Consumers and farmers have found new ways to connect during the pandemic

COVID-19 forced farmers to rethink how they distribute goods.
farmer with scottish highland cows
Photo by Carrie Highman
Cows from Highland Spring Farm

With physical distancing guidelines in place and attendance limits on the number of people gathering, COVID-19 forced farmers to rethink how they distribute goods. Farmers’ markets had to be retooled while restaurants either closed or offered limited menus for delivery, causing farmers to lose sales. While in some cases there might have been fewer opportunities, farmers found innovative partnerships and new ways to operate as more people became mindful of where their food comes from, especially during a pandemic. Here are a few paths Madison producers and organizations took to maintain their businesses, help others and share local agriculture.

Meat Demand

When the Safer at Home order hit, Kevin Oppermann’s phone rang off the hook. People were seeking alternatives to grocery stores and looking for ways to support local farmers. Oppermann and his wife, Keely, own Highland Spring Farm in Oregon with their kids Liam, 4, Odin, 3, and Ainsley, 5 months. Sudden interest in their pasture-raised beef led to the launch of an online store and on-farm pickups on Wednesdays in April.

“Our sales volume on Wednesday night is triple what a good Saturday market was [last year],” Oppermann says.

family with three kids

Highland Spring Farm — owned by Kevin and Keely Oppermann with their three kids, Liam, Odin and Ainsley (pictured above) — raises Scottish Highland cattle. Photo by Carrie Highman

Customers who used to buy 1 to 3 pounds of ground beef a week started buying 10 to 15 pounds at a time because they’re eating at home more with their entire family. Opperman says people living within 5 miles from the farm, who previously bought meat at grocery stores, Google “local beef near me” and become new customers.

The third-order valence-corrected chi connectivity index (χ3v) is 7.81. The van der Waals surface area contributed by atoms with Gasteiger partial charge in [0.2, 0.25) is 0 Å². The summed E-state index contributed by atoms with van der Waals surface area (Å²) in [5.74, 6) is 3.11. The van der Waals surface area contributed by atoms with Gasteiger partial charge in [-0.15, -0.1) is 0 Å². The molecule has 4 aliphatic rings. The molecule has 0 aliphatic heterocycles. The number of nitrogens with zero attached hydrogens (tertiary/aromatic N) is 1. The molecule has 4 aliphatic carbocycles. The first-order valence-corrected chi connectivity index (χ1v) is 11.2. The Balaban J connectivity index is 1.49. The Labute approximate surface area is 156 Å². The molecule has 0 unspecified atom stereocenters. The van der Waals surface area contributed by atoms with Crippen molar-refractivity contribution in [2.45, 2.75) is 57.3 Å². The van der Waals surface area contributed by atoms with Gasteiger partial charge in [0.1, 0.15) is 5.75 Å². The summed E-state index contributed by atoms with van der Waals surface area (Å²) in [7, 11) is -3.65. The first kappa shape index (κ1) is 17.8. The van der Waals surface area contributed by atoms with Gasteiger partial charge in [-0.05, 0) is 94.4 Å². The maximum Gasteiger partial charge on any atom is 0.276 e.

“These first-time customers are saying, ‘We just really want to support local right now.’ They say, ‘We know how much local farmers and businesses are hurting with the virus. We really feel strongly that we need to help out our neighbors right now instead of buying conventional stuff at the grocery store,’ ” Oppermann says.

Large meat processing plants have been hotbeds of COVID-19 transmission. The farm’s Scottish Highland beef cattle are processed at The Meat Market in Baraboo. With small-scale meat processors facing an increased workload, the lead time is nine months instead of the typical three to six, but Oppermann has processing dates secured through the end of 2021.

Cattle on the farm

Photo by Carrie Highman

In addition to a farm stand and Westside Community Farmers’ Market, Highland Spring is partnering with other producers and farmers. Partners include Blue Moon Community Farm, Vitruvian Farms, Seven Seeds Farm and Landmark Creamery. Oppermann’s customers can add pork from Spring Green’s Seven Seeds Farm for pickup with Highland Spring beef. Customers of Vitruvian Farms or Landmark Creamery can add Highland Spring beef to their home delivery orders, too.

“We’re not competing against each other,” Oppermann says of Madison-area producers. “We’re trying to help all boats rise.” –Hannah Wente

Boxes of Resilience

boxes of items being packaged

Photo courtesy of REAP Food Group

REAP Food Group, a nonprofit that works with regional farmers and manages Madison’s Farm to School program, was left with 3,000 pounds of fresh organic produce when schools shut down March 16. This excess of food “got our wheels turning,” says Helen Sarakinos, REAP’s executive director. At the same time, Mariela Quesada Centeno, manager of Roots4Change Co-op, the first Latinx/Indigenous cooperative in Dane County, was identifying issues of food access among Madison’s Latinx (a gender-neutral term) and Indigenous residents, many of whom were laid off from the service industry during the COVID-19 crisis. “We were having a meeting in March and one of our co-op members said, ‘Our families are not necessarily going to food pantries,’ ” Centeno says. “Transportation is an issue and there is a lack of trust when you have to provide an ID.”

Together, REAP, Roots4Change and Rooted launched the Farms to Families Fund in early April. The initiative worked with regional family farms and farm producers to bring boxes of fresh, locally produced food to up to 200 Latinx and Indigenous households. Known as “resilience boxes,” they contain a mix of proteins, produce, grains and other staples that were delivered directly to families’ doorsteps by people who were out of work due to COVID-19.